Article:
Unaccompanied passangers here and there who are late do not fare as well. The ship will not wait for them. And with the increase in passenger volume per ship in the last decade of the industru, this kind of thing now happens pretty much every trip.
There have been exceptions, for instance a medical emergency with a proper phone call. But too many were the times were we'd be sailing off with a loud party going on aboard, and we'd see someone running out of a cab, shopping bags to the wind, screaming "STOP STOP!" to the excitement of those onboard who would wave back, but of no useful avail to the poor soul. A few were the times when I myself - a seasoned employee - would step out of a movie theater in wintery Norway, see that it was dark outside, and go into a panic only to realize it was three in the afternoon and dark already.
The ship's hotel will simply leave the poor souls' passports with the port agents and will not even be responsible for getting them back home (you sign things to that effect). People are adviced ahead of time about heavy traffic, transportation requirements, strikes, snafus, etc. in each port so they can plan accordingly if they decide to wander off by themselves. This also provides an opportunity for the travel staff to sell their tours, guaranteeing those who stick with a tour a safe and timely return, and if not possible, flights and accomodations in the unlikely event your tour has to be left behind (never happened in my years working for the ships).
Also, there ARE ports of call (less stable governments) where you are not allowed out unless with a tour. And finally, some ports where certain citizens will suddenly not be allowed in. Those are the saddest cases, because there are no refunds and the ship's company does not take responsibilty for any sudden decisions by port authorities not to allow certain people in. The only instance I remembered that happening was one week in St. Petersburg when the Russian authorities decided not to allow Colombians in. We had to deal with some pretty pissed off rich Colombians for the rest of the run.
Many times people who miss the boat (crew included) can catch a flight to the next port. Other times, guests simply get their asses back to the port of departure where they will await the ships arrival to get their belongings. Unlike airplanes, ships don't have tight luggage policies (for instance, the one where if you get off, so does your luggage), as they x-ray and metal detect everything that comes in and out, and they really can't go about trying to pack and locate all your belongings, so they just leave your passsport This might have changed since I last worked the ships.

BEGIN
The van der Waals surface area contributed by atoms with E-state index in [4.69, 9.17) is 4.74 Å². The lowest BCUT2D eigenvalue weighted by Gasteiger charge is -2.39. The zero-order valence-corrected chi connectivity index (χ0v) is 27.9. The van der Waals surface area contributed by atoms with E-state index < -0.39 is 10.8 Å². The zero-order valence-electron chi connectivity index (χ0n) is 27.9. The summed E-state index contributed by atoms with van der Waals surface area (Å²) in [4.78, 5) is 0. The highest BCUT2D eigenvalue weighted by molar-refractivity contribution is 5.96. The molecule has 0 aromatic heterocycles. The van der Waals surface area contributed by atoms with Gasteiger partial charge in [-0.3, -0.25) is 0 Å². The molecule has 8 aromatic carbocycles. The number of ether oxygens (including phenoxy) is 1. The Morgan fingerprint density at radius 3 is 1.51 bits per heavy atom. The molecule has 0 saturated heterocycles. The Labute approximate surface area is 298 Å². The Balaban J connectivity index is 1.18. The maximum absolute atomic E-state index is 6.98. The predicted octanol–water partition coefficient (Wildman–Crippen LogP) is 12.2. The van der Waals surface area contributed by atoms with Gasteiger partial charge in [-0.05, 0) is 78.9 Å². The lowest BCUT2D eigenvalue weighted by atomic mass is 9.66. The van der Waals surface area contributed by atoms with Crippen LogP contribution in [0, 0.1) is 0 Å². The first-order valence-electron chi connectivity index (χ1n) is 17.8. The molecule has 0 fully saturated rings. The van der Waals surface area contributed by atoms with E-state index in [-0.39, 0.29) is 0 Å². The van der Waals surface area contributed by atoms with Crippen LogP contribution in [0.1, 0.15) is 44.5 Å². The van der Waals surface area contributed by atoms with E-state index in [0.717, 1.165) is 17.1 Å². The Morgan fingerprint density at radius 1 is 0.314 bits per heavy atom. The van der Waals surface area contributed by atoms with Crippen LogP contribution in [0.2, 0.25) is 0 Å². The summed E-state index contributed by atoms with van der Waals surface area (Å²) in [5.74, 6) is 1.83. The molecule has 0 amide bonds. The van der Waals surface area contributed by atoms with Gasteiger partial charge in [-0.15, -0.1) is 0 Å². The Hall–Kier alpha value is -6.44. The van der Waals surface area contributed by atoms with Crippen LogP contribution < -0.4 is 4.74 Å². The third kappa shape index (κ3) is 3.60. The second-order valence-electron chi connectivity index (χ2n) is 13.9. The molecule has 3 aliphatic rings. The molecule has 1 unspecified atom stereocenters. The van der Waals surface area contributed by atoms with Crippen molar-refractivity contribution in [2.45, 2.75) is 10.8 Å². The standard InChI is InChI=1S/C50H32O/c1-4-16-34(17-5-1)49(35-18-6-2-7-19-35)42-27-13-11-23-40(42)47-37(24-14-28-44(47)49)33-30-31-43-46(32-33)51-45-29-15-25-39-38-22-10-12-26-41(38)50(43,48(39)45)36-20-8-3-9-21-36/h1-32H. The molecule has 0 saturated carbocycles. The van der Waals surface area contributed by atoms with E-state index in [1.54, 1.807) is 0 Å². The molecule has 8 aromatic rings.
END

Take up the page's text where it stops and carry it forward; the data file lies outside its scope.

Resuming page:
Former entertainer and Cruise Director
He is jealous and projecting.
R28 Not about to get into a pissing contest here, but your haughty posts show a narrow minded lack of sophistication which indicate a real lack of life experience. Or you could just be an asshole.
Bump (and thank God, not into an iceberg).
Go on your cruises, R31, and enjoy your low-grade experience.
Nothing says you should not be able to choose low-grade experience if you wish.
You obviously get something out of your cruises. So more power to you.
Many people who go on a cruise say 'never again' and rightly so.
Enjoy the Falkland Islands, R31. It's a real feather in your cap. No. But life is about enjoying, so enjoy.
Just don't think that most people find value in a cruise.
And your haughty comment about 'lacking sophistication' and 'real life experience' is truly laughable.
My buddy and I are going on a "eco" cruise around the South Atlantic and south pacific. Neither of us were interested in a floating rum party with midnight ice cream sunday buffets. We like nature stuff- so a lot of bird watching- and yes there are nature lectures etc-just more our style. There are no formal dress occasions- is very casual-